Although insects often initiate infections, insecticides don't offer a practical way to control pitch canker. Likewise, fungicides with activity against the pitch canker pathogen are available, but no effective techniques for using them to control the disease have yet been demonstrated. For more information about managing pitch canker, consult the Web site of the Pitch Canker Task Force listed in Online Resources.
Bonello, P., T. R. Gordon, and A. J. Storer. 2001. Systemic induced resistance in Monterey pine. Forest Path.31:1–8.
Gordon, T. R., A. J. Storer, and D. L. Wood. 2001. The pitch canker epidemic in California. Plant Dis. 85:1128–1139.
Gordon, T. R., S. C. Kirkpatrick, B. J. Aegerter, A .J. Fisher, A. J. Storer, and D. L. Wood. 2011. Evidence for the natural occurrence of induced resistance to pitch canker, caused by Gibberella circinata, in populations of Pinus radiata. Forest Path. 41:227–232.
Gordon, T. R., K. R. Wikler, S. L. Clark, D. Okamoto, A. J. Storer, and P. Bonello. 1998. Resistance to pitch canker disease, caused by Fusarium subglutinans f. sp. pini, in Monterey pine (Pinus radiata). Plant Path. 47:706–711.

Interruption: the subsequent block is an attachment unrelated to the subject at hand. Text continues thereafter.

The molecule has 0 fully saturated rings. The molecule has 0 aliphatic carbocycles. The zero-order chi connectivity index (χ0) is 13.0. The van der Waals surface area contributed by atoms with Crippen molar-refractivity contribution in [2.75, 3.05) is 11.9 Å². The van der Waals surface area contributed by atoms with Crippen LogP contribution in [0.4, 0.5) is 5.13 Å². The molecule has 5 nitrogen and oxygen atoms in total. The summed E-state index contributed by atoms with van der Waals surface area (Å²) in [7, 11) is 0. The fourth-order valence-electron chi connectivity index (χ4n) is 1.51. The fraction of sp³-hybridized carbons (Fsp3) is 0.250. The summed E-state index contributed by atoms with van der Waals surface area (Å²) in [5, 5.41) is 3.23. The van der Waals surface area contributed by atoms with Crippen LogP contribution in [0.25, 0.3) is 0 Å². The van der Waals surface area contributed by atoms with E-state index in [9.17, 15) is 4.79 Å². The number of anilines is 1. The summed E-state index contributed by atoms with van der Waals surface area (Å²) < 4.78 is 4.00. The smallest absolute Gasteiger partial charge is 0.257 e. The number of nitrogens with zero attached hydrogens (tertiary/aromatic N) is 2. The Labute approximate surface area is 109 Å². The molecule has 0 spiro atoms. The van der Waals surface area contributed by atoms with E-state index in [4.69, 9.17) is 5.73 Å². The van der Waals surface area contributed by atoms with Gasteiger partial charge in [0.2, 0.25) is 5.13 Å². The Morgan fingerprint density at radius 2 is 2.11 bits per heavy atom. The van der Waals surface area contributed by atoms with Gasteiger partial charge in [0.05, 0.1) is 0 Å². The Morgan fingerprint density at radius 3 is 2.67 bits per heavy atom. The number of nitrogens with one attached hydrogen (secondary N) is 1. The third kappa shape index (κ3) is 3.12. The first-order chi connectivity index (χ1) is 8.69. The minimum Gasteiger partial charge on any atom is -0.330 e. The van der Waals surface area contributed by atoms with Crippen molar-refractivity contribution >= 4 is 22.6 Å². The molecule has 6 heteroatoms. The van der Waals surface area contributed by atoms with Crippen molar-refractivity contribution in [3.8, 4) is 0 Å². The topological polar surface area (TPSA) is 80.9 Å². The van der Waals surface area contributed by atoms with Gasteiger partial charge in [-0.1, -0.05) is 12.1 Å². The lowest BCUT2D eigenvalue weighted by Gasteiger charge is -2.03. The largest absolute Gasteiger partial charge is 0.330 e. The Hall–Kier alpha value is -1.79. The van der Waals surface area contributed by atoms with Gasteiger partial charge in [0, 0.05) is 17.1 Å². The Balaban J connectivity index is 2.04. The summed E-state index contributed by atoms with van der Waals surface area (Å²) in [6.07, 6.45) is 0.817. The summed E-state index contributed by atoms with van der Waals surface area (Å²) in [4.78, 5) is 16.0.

Inman, A. R., T. R. Gordon, S. C. Kirkpatrick and D. V. Shaw. 2008. Limiting effects of low temperature on growth and spore germination in Gibberella circinata, the cause of pitch canker in pine species. Plant Dis. 92:542–545.
McCain, A. H., C. S. Koehler, and S. A. Tjosvold. 1987. Pitch canker threatens California pines. Calif. Ag. 41:22–23.
Sakamoto, J. M., T. R. Gordon, A. J. Storer, and D. L. Wood. 2007. The role of Pityophthorus spp. as vectors of pitch canker affecting Pinus radiata. Canadian Ent. 139:864–871.
Storer, A. J., T. R. Gordon, and D. L. Wood. 2002. The epidemiology of pitch canker of Monterey pine in California. Forest Sci. 48:694–700.
Storer, A. J., D. L. Wood, and T. R. Gordon. 2004. Twig beetles, Pityophthorus spp. (Coleoptera: Scolytidae), as vectors of the pitch canker pathogen in California. Canadian Ent. 136:685–693.
Wikler, K. R., and T. R. Gordon. 2000. An initial assessment of genetic relationships among populations of Fusarium circinatum in different parts of the world. Canadian Journal of Botany. 78:709–717.
Wikler, K. R., T. R. Gordon, S. L. Clark, M. J. Wingfield, and H. Britz. 2000. Potential for outcrossing in an apparently asexual population of Fusarium circinatum, the causal agent of pitch canker. Mycologia. 92:1085–1090.
Wikler, K. R., A. J. Storer, W. Newman, T. R. Gordon, and D. L. Wood. 2003. The dynamics of an introduced pathogen in a native Monterey pine (Pinus radiata) forest. Forest Ecol. and Mngmnt. 179:209–221.
Pest Notes: Pitch Canker
Authors: C. L. Swett, Plant Pathology, UC Davis; and T. R. Gordon, Plant Pathology, UC Davis.
Technical Editor: M. L. Flint
Produced by University of California Statewide IPM Program
PDF: To display a PDF document, you may need to use a PDF reader.